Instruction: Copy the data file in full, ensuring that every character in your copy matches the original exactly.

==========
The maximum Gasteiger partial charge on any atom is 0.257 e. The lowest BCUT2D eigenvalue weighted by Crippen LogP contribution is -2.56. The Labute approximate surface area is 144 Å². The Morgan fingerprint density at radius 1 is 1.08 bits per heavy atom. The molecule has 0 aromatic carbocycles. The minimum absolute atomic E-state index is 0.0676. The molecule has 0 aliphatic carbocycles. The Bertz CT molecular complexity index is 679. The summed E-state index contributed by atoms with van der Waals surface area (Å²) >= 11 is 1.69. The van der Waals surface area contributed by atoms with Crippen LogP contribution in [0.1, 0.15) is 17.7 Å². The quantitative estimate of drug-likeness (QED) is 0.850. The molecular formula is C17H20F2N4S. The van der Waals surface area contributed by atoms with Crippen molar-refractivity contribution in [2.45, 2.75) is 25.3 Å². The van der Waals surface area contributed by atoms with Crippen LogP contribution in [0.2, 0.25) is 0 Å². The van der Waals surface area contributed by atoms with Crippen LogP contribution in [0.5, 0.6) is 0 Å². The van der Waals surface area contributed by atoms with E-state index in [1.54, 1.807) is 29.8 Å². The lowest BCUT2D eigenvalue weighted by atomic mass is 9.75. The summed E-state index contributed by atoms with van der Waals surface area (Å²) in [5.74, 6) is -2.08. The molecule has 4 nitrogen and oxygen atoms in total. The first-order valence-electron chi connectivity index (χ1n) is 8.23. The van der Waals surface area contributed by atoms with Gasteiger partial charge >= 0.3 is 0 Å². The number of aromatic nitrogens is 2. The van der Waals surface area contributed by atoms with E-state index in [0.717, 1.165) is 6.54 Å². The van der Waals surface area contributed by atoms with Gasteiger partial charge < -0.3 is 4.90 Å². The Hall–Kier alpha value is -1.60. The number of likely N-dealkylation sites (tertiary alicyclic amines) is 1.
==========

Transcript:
The maximum Gasteiger partial charge on any atom is 0.257 e. The lowest BCUT2D eigenvalue weighted by Crippen LogP contribution is -2.56. The Labute approximate surface area is 144 Å². The Morgan fingerprint density at radius 1 is 1.08 bits per heavy atom. The molecule has 0 aromatic carbocycles. The minimum absolute atomic E-state index is 0.0676. The molecule has 0 aliphatic carbocycles. The Bertz CT molecular complexity index is 679. The summed E-state index contributed by atoms with van der Waals surface area (Å²) >= 11 is 1.69. The van der Waals surface area contributed by atoms with Crippen LogP contribution in [0.1, 0.15) is 17.7 Å². The quantitative estimate of drug-likeness (QED) is 0.850. The molecular formula is C17H20F2N4S. The van der Waals surface area contributed by atoms with Crippen molar-refractivity contribution in [2.45, 2.75) is 25.3 Å². The van der Waals surface area contributed by atoms with Crippen LogP contribution in [0.2, 0.25) is 0 Å². The van der Waals surface area contributed by atoms with Crippen LogP contribution in [0.5, 0.6) is 0 Å². The van der Waals surface area contributed by atoms with E-state index in [1.54, 1.807) is 29.8 Å². The lowest BCUT2D eigenvalue weighted by atomic mass is 9.75. The summed E-state index contributed by atoms with van der Waals surface area (Å²) in [5.74, 6) is -2.08. The molecule has 4 nitrogen and oxygen atoms in total. The first-order valence-electron chi connectivity index (χ1n) is 8.23. The van der Waals surface area contributed by atoms with Gasteiger partial charge >= 0.3 is 0 Å². The number of aromatic nitrogens is 2. The van der Waals surface area contributed by atoms with E-state index in [0.717, 1.165) is 6.54 Å². The van der Waals surface area contributed by atoms with Gasteiger partial charge < -0.3 is 4.90 Å². The Hall–Kier alpha value is -1.60. The number of likely N-dealkylation sites (tertiary alicyclic amines) is 1.